We speak to Piers Shore, Chief Information Officer at Fonterra, about how the company’s IT team effectively communicates its directives across the com...
Based out of Auckland, New Zealand, global dairy co-operative Fonterra exports products to over 140 countries, reaching one billion people every day. It employs approximately 20,000 people around the world and is owned by 10,000 New Zealand farmers and families, many of whose roots in the industry span generations.
Piers Shore has been the Chief Information Officer at Fonterra for over a year now. From life sciences, to heavy manufacturing to consumer products, he has worked across multiple marketing and IT roles that focus on international business and digital strategy and transformation. “The first thing you do as an incoming CIO is understand the state of play,” Shore explains. Effective communication across the business is at the core of Shore’s strategy for Fonterra. When he first joined, Shore and his team ran a company-wide IT survey, asking all employees to give feedback on the current IT tools and services available to them. Their answers provided Shore and his team with strategic focus areas, and a baseline against which they could measure future progress. “We had good response rates that indicated they really valued the IT services and tools that enable their jobs,” he continues, “but it also highlighted areas of improvement. We then articulated a very practical IT strategy that was aligned with the overarching business transformation. The IT strategy and business strategy should be complementary, not competitive.”
The main problem, according to Shore, was that Fonterra’s IT capabilities were “an inch deep and a mile wide.” He and his management team recommended an urgent transformation programme, focusing on three key areas. “We need to articulate IT in non-technical terms to ensure it is understandable to anyone, at any level, from any department, rebuilding our infrastructure and operations including a significant enhancement of our business partnerships, and improving our diversity and inclusion,” explains Shore.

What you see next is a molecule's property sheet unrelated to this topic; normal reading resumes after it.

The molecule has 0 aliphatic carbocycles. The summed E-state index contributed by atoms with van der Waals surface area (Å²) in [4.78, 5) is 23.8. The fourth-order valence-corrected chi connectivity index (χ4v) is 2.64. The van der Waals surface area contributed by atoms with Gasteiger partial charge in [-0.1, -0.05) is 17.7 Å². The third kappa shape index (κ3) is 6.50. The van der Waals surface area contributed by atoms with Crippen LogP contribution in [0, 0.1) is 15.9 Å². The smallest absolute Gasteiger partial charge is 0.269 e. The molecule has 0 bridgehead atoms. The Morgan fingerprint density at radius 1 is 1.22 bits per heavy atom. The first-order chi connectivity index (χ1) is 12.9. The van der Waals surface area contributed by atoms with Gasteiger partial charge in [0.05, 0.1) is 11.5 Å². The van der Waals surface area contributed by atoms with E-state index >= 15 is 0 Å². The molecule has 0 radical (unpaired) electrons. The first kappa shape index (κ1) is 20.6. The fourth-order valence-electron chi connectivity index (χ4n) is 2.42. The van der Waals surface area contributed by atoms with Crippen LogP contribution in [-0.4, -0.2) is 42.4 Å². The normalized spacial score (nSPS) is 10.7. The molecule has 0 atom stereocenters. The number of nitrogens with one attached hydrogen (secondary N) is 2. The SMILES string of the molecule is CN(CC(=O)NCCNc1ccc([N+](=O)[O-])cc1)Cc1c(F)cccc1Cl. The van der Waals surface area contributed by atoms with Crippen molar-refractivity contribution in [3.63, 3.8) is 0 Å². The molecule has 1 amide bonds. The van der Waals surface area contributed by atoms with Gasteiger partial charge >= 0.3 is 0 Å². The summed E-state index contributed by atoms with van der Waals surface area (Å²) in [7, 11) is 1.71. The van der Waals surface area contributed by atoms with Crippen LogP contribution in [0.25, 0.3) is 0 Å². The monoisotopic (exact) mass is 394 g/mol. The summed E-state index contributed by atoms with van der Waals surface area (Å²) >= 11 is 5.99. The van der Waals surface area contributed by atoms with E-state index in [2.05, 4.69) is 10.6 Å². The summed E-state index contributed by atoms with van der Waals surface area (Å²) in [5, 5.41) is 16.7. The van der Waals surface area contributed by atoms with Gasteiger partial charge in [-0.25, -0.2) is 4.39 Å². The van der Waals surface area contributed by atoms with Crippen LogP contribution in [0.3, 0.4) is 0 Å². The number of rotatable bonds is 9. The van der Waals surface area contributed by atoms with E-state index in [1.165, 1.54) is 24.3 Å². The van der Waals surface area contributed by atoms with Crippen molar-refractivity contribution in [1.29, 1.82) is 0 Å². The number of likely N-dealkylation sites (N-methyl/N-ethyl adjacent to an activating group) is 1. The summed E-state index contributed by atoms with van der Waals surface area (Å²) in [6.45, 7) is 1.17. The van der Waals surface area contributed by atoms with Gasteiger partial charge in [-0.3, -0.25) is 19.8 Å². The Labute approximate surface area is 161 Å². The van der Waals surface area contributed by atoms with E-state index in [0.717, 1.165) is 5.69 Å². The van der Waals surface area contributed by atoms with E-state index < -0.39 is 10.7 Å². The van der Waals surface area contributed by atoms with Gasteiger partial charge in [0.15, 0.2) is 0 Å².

He is a firm believer in building deep, long-lasting relationships with key suppliers and strategic partners. To this end, he has recently overseen a process to review and consolidate vendors across his Infrastructure, End User Compute, Security, and Service Delivery estate into a single, long-term strategic partnership with HCL. HCL Technologies will bring together Co-operative's IT infrastructure under one umbrella and will reinforce a digital foundation to support their transformation initiatives.
With the spread of COVID-19 now a reality for our people, communities and way of life, Fonterra’s new strategic partnership with HCL is more important than ever. Fonterra employees are now increasingly reliant on technology and mobility to do their work. The pandemic highlights the critical need for a rock-solid infrastructure at Fonterra.
This partnership will also extend HCL’s New Zealand presence to three offices within the country and will bring around 60 new jobs to the Waikato region, as the local support services for Fonterra employees will be based at its Hamilton Delivery centre.
“It’s at the core of what we’re trying to do here: rebuilding our baseline infrastructure and foundation. Once you have that, it becomes something you can leverage to drive future transformation” - Piers Shore, Chief Information Officer, Fonterra
Fonterra is committed to adding value not just to customers, but to its surrounding community. “By partnering with major tech firms like Microsoft, Sales Force, SAP and Amazon, it brings us much needed global technical expertise, which will also help the evolution of the technology ecosystem of New Zealand as a country,” Shore explains.